February Read: Sir Knight of the Splendid Way

Hello everyone! I’m back with my review of my February read, Sir Knight of the Splendid Way by W.E Cule! I hope you all enjoy it!

The Synopsis (Taken from Goodreads)

Sir Knight of the Splendid Way is a captivating allegory-a rich literary masterpiece that will encourage any weary traveler. This beautifully bound work depicts life as a journey, reaching toward a beacon of hope in the City of the Great King. Beckoned by the King to travel the Splendid Way, the young knight must keep his armor on at all cost. All along the way he is challenged and tempted to take his armor off. Many try to convince him that the battle is not worth the fight. Only those who keep their armor on are able to see the real battle that rages before them, and only those with a pure heart will keep their armor on.

Content Review:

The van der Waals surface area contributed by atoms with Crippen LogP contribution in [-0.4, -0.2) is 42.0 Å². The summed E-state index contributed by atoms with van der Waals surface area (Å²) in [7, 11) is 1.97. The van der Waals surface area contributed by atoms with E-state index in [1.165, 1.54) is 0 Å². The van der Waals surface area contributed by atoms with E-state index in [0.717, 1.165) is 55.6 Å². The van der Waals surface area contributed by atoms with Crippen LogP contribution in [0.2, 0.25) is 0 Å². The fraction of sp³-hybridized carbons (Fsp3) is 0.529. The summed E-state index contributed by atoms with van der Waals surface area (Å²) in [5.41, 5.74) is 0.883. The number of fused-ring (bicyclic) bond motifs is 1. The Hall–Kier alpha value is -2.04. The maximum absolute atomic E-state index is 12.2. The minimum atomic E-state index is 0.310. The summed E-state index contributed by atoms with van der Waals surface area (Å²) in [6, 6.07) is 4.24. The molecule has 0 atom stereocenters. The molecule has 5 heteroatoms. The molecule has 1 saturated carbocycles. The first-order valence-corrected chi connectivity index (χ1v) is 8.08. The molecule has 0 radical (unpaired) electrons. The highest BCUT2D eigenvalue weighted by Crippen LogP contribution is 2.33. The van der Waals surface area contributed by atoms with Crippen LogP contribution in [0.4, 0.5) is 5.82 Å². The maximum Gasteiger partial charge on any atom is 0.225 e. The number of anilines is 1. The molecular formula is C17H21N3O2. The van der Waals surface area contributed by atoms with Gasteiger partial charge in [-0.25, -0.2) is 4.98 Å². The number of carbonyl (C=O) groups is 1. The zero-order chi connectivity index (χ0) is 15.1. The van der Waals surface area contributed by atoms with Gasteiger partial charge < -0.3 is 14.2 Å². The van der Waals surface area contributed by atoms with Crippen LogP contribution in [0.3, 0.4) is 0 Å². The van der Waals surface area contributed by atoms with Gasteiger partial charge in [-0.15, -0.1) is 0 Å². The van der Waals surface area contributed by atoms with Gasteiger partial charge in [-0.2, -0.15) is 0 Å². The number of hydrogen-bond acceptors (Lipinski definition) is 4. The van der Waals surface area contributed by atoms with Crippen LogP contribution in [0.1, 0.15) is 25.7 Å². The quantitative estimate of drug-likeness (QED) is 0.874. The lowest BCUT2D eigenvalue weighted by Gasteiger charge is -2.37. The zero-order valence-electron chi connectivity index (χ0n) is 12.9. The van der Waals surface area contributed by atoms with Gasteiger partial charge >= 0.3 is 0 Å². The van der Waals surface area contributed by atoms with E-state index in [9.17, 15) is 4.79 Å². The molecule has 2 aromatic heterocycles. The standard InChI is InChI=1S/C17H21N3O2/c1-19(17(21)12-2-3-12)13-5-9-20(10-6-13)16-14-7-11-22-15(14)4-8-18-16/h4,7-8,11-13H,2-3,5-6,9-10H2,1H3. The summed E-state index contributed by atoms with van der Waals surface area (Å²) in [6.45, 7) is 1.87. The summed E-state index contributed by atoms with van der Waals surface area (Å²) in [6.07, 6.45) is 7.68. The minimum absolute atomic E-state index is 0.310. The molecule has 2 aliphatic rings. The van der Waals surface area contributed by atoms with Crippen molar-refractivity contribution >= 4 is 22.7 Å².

Positive Messages: This book was a strong allegory, very similar to Pilgrim’s Progress by John Bunyan. The main character, Sir Constant, honors and respects those older and wiser than him, and followed their warnings. He is also a very realistic character, having his share of battles (usually literal battles, but they represent the inward struggles of man), and failures, as well as temptations he must overcome.

There are also stories of other characters whom Sir Constant meets. There is the story of Sir Ardent, who has good motives, but he doesn’t do anything to act on them. There is also the story of the Nameless Knight, which especially affected me. He wanted to do all these great things for Christ, but instead got stuck being being a well-keeper his entire life. Yet he learns that his faithfulness in little has made him great in the eyes of the King. And finally there is the story of the poor lady who helps a beggar man, and who’s good deed outweighed all the riches a nobleman in the same city had.

The main message of the book is the most important: as a Christian, we must constantly keep our eyes on the Lord. We cannot do it by ourselves, and if we take our eyes off of Him, we will stray from His path. It teaches a very important lesson for all Christians to take to heart.